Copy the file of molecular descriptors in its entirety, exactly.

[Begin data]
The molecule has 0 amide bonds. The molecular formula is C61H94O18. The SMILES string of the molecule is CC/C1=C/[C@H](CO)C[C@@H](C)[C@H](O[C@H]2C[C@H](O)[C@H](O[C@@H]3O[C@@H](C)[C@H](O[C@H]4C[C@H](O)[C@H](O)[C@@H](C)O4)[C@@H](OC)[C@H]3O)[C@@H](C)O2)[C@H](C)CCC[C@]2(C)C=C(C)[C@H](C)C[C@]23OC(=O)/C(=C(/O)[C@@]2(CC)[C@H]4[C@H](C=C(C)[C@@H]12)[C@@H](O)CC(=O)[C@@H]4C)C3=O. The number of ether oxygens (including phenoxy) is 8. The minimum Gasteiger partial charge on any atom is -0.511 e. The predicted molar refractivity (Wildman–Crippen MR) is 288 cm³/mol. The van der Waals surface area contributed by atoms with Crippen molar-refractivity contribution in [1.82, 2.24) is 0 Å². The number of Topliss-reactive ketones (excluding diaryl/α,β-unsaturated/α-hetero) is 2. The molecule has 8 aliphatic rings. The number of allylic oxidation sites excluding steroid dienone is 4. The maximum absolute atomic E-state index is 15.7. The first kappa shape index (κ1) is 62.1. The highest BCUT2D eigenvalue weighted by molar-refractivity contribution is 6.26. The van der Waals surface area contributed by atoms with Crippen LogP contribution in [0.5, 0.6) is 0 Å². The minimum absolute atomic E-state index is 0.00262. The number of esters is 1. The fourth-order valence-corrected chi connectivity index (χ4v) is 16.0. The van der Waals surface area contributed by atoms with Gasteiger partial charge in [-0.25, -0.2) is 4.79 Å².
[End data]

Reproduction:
The molecule has 0 amide bonds. The molecular formula is C61H94O18. The SMILES string of the molecule is CC/C1=C/[C@H](CO)C[C@@H](C)[C@H](O[C@H]2C[C@H](O)[C@H](O[C@@H]3O[C@@H](C)[C@H](O[C@H]4C[C@H](O)[C@H](O)[C@@H](C)O4)[C@@H](OC)[C@H]3O)[C@@H](C)O2)[C@H](C)CCC[C@]2(C)C=C(C)[C@H](C)C[C@]23OC(=O)/C(=C(/O)[C@@]2(CC)[C@H]4[C@H](C=C(C)[C@@H]12)[C@@H](O)CC(=O)[C@@H]4C)C3=O. The number of ether oxygens (including phenoxy) is 8. The minimum Gasteiger partial charge on any atom is -0.511 e. The predicted molar refractivity (Wildman–Crippen MR) is 288 cm³/mol. The van der Waals surface area contributed by atoms with Crippen molar-refractivity contribution in [1.82, 2.24) is 0 Å². The number of Topliss-reactive ketones (excluding diaryl/α,β-unsaturated/α-hetero) is 2. The molecule has 8 aliphatic rings. The number of allylic oxidation sites excluding steroid dienone is 4. The maximum absolute atomic E-state index is 15.7. The first kappa shape index (κ1) is 62.1. The highest BCUT2D eigenvalue weighted by molar-refractivity contribution is 6.26. The van der Waals surface area contributed by atoms with Crippen LogP contribution in [0.5, 0.6) is 0 Å². The minimum absolute atomic E-state index is 0.00262. The number of esters is 1. The fourth-order valence-corrected chi connectivity index (χ4v) is 16.0. The van der Waals surface area contributed by atoms with Gasteiger partial charge in [-0.25, -0.2) is 4.79 Å².